These four tech areas have become more ubiquitous in supply chain management and will continue to entrench themselves into the foreseeable future.
IoT driving business decisions
One forecast suggests that there will be more than 75 billion IoT-connected devices in use by 2025, three times as many as in 2019. On the same timeline, the IoT market is expected to have a value of $ 4 trillion.
One piece of IoT technology will dominate supply chain management, especially cold chain management: smart labels. The IoT-connected smart labels can be attached to products from the point of manufacture to the point of final consumer consumption. Along the way, they collect data and organise it in one place. If the path an item takes along the supply chain were digital art, the data provided by smart labels are like thousands and millions of pixels that, together, paint the big picture.
Moving from the cloud to the edge
By using edge platforms and virtualisation technologies, such as virtual machines and containers, applications can be ported between different computer hardware vendors. Gateway providers and powerful edge devices able to run lightweight machine learning will likely emerge in response to this move. Cloud providers will certainly continue pushing to the extreme edge with real-time operating systems and run-time environments on cellular smart labels and wearables.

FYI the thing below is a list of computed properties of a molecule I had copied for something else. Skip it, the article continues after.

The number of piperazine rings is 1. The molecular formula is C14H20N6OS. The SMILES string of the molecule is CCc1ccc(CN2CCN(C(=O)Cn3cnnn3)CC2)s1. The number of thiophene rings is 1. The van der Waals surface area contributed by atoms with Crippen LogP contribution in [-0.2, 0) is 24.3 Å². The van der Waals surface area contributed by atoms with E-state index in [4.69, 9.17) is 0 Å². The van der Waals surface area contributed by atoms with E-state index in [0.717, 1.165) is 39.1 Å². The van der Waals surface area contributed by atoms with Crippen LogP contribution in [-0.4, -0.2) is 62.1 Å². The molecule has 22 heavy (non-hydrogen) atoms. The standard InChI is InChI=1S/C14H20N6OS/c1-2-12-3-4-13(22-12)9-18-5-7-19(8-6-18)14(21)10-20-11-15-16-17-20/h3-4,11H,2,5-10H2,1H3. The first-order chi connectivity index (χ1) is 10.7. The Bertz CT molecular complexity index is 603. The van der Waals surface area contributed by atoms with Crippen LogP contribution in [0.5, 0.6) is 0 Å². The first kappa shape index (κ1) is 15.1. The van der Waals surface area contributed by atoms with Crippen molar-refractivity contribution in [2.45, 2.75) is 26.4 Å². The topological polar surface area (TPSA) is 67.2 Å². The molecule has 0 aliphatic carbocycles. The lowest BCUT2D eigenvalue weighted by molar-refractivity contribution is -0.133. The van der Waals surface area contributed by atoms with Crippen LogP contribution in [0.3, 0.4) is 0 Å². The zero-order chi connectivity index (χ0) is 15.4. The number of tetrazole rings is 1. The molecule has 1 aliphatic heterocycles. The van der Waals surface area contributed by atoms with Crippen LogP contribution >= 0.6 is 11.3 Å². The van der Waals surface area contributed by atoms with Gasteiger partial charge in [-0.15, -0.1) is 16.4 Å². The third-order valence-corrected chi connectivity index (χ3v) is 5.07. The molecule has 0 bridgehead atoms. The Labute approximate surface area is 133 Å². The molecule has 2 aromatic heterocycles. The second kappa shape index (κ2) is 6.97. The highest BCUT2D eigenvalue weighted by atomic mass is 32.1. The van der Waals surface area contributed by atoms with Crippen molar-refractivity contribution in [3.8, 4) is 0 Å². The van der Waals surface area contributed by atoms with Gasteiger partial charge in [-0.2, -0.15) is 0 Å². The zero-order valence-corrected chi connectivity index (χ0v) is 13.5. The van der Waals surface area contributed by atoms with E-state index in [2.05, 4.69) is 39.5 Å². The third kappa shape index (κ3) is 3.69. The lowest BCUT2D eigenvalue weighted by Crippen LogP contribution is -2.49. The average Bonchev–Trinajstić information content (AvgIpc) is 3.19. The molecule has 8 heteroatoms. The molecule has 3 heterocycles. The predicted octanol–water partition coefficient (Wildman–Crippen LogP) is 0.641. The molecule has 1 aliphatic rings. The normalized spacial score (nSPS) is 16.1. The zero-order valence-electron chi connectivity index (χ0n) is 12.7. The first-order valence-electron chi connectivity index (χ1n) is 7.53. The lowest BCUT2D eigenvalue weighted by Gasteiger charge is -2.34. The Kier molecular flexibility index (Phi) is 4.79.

Advancements in AI
The use of artificial intelligence (AI) solutions in the supply chain is another way to inform decision-making. Supply chain data can be predicted based on past history gleaned from the IoT data pixels. AI and IoT solutions work together to predict problems and offer solutions based on patterns. You should keep an eye out for AI tech solutions such as demand planning and digital twins. Both solutions will be
accelerated by the increased availability of data and cloud environments managing large fleets of edge devices.
Automation as a result
The final trend to watch for is automation. Just like AI advancements being a natural progression from IoT-provided data, automation is a result of data and AI working together. The replacement of repetitive and time-consuming activities through automation has been an ongoing process for years. It’s nothing new. What is new when it comes to automation and the supply chain, however, is automation’s role in transportation. Transportation automation will make supply chain professionals with an understanding of
data extremely valuable. Automation can happen at a faster rate as professionals within the industry take the data and implement AI platforms to make decisions.
In a nutshell
As businesses focus more closely on their supply chains, executives are realising there are large opportunities for bottom-line impacts. The pathway of IoT-connected devices feeding AI platforms and automation to arm decision-making is entrenched. •